Since I got her, I have put so much time and effort to protect her and make sure she gets well. I don’t even want to think about the money I spent on her. Still, I think it was worth it, and I will always fight for Mishka and her well-being.
After all, I have no better companion than her. She is always by my side, providing company while I work, or simply sleeping somewhere near me. Sometimes she gets mischievous, but that’s part of her charm.
She is still showing her belly when she wants to cuddle or when she does something bad and wants to appease me. I have to admit, it works every time! Once I see that cute belly, I can’t be mad!
Could you be mad at this cute face? I don’t think so!
Potential Issues To Expect When Adopting A Kitten
As you can see from my experience with Mishka, adopting a cat is a rewarding experience. Nonetheless, it also comes with many potential issues. Health issues are the most common.
Cats you can find in shelters or on the street are at much higher risk of contracting and carrying various diseases. Since their parents are often unknown, you can never know if they can have some inherited disease.
Most shelters will do full check-ups on cats they take in, but after adopting, it is still recommended that you take your cat to the vet once again.
Shelter cats and strays might be hard to deal with in terms of behavior. Such cats have often been victims of abuse and neglect, and they won’t be as trusting as cats born and raised by breeders.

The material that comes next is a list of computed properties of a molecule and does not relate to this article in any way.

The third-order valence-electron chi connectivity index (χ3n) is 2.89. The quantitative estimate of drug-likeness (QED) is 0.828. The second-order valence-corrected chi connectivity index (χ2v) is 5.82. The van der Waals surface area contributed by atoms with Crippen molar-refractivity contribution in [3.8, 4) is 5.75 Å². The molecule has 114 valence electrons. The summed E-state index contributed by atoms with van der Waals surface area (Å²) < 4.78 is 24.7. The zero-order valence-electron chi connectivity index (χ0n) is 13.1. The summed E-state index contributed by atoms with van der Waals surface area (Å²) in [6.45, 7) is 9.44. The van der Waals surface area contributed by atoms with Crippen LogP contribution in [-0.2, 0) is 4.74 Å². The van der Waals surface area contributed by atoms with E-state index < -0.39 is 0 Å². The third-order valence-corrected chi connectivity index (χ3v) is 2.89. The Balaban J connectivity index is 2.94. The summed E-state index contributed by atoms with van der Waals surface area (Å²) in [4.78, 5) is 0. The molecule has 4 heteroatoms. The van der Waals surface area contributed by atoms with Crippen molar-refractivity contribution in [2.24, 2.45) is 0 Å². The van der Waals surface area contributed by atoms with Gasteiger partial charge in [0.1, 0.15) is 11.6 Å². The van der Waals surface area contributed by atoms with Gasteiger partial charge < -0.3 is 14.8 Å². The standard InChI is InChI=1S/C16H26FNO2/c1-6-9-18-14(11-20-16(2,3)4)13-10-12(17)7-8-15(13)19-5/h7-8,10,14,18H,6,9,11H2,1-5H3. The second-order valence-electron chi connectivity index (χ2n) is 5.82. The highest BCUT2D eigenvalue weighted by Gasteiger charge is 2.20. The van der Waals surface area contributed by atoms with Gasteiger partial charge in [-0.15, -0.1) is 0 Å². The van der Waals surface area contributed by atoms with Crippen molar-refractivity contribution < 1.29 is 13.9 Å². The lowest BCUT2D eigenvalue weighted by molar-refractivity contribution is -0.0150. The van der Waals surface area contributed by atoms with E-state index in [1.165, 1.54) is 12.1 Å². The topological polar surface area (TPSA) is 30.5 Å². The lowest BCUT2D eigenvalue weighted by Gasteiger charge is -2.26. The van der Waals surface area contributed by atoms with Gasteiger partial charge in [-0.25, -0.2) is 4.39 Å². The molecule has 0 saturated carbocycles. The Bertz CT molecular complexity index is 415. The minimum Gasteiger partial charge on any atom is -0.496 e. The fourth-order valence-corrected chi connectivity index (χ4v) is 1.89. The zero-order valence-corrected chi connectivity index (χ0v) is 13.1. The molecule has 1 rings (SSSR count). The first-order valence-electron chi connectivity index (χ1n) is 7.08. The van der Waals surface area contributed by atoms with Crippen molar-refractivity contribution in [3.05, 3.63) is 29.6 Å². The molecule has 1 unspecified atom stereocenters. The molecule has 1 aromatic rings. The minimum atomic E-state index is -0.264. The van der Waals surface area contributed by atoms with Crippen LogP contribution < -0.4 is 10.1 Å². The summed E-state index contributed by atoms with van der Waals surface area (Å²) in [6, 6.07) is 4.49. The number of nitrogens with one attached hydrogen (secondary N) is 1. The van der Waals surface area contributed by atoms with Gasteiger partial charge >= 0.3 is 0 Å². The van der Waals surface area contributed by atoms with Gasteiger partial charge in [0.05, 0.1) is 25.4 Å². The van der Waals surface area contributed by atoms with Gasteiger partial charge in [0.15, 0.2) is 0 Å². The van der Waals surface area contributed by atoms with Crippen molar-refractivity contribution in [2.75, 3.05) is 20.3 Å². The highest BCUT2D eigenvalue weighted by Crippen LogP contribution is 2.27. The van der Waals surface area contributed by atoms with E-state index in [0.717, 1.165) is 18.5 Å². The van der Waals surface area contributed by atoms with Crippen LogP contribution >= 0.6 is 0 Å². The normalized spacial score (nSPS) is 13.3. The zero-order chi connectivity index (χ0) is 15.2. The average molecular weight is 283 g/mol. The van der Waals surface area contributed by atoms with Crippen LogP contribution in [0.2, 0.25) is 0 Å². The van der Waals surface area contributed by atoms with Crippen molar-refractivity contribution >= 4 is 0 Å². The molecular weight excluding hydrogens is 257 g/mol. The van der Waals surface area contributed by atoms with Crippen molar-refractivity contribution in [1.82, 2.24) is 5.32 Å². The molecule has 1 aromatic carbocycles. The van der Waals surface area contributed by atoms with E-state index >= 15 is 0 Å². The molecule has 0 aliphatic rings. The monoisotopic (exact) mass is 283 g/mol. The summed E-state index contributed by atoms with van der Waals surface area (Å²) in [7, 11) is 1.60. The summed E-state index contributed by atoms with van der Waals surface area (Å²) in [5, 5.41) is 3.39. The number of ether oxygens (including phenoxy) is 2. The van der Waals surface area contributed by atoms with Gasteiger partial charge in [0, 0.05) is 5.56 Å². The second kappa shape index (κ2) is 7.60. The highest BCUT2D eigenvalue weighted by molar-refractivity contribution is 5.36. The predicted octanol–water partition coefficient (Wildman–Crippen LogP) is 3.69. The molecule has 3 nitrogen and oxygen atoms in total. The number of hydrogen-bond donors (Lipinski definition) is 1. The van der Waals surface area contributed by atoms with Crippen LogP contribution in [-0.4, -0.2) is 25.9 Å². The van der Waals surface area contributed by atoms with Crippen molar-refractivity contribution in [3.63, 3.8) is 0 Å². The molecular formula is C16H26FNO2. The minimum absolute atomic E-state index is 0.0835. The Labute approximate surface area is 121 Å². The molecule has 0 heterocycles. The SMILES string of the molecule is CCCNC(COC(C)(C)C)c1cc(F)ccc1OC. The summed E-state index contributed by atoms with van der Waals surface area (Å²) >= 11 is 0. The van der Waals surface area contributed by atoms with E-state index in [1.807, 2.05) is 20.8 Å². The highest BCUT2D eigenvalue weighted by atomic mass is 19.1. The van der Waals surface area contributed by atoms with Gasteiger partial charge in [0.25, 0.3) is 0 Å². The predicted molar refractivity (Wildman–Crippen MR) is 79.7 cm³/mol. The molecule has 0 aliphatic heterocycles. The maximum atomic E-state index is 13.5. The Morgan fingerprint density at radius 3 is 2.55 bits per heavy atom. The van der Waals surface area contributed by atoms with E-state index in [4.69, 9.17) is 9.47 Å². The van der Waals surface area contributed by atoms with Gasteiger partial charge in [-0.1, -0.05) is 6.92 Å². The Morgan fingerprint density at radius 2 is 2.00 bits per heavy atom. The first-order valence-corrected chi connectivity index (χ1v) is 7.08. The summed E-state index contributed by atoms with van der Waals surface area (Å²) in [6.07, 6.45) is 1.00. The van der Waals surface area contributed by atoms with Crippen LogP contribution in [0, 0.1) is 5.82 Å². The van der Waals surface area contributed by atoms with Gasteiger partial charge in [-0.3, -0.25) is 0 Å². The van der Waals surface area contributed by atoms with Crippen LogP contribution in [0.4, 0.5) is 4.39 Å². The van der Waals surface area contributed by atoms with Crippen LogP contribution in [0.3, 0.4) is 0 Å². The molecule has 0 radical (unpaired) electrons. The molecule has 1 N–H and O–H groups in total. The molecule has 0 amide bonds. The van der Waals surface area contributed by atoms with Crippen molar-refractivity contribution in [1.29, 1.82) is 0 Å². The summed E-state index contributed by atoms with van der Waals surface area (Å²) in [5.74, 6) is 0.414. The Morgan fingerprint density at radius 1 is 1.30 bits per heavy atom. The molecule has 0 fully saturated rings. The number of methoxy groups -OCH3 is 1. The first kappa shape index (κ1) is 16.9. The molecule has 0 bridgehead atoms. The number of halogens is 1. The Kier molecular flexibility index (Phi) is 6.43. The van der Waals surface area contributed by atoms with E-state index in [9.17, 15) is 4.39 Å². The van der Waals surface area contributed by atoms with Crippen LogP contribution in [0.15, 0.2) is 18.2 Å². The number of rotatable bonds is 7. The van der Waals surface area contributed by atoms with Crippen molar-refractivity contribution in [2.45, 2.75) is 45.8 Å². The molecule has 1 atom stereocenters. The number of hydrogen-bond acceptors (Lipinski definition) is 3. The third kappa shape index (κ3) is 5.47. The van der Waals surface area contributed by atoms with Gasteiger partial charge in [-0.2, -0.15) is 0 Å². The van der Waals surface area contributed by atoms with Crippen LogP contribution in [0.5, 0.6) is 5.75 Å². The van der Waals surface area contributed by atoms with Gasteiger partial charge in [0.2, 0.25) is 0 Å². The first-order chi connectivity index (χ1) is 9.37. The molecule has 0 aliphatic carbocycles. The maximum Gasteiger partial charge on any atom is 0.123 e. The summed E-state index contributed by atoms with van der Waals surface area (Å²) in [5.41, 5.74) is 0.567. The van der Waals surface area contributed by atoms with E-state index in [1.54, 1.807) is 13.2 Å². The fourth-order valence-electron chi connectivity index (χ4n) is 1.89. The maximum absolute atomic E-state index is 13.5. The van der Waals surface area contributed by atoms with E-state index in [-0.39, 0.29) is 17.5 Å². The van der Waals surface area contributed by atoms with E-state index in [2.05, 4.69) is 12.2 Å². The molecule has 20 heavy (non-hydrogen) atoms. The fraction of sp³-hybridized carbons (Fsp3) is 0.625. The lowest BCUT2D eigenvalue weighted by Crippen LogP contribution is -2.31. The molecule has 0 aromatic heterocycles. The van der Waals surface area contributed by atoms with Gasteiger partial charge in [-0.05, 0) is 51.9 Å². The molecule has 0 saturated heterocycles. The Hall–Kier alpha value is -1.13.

Just like new kittens, adopted cats will often need some time to adapt to their new home. If they had some negative experiences with humans, they might not be so cuddly and playful. Instead, they will be more distrustful and wary around you.
Still, there are exceptions to this rule, and if you are lucky as I was, you could find a gentle and sweet cat just like I did. Looking at Mishka and how outgoing she was, no one could guess she was once separated from her mother, discarded, and left in a shelter that was already overcrowded.
Today, she shows no signs of those rough times. She likes to play with other cats and humans, even if they are strangers (although she doesn’t really like children). With little patience and love, your cat can become like that too!
Positive Aspects Of Adopting A Cat
Adopting a cat from a shelter or street practically saves lives. Many shelter cats or strays would otherwise spend their lives suffering loneliness and fall victim to untimely deaths if someone doesn’t adopt them.
While it may come with some quirks and issues, an adopted cat can be just as good a pet as the one you bought straight from the breeder. Their lives are equally valuable, and they deserve all the love that you would give to the cat you bought.
If you adopt a cat from the shelter you also help all the other animals in that shelter. More resources will remain for other animals in that shelter. Sadly, you can’t adopt all shelter animals, but even when you adopt only one, there will be more food, medicine, and other necessities for the remaining animals.
What to consider when Adopting A Cat From A Shelter
First, you need to decide if you are ready for the commitment. Caring for a cat takes time, energy, money, and patience. Be sure you are able to provide all that your new pet will need before making the adoption decision.
The Most Important Steps Before Adopting
Do your research. There are many different types of cats to choose from, so take some time to learn about the different breeds and personalities. This will help you find the perfect match for your lifestyle and family.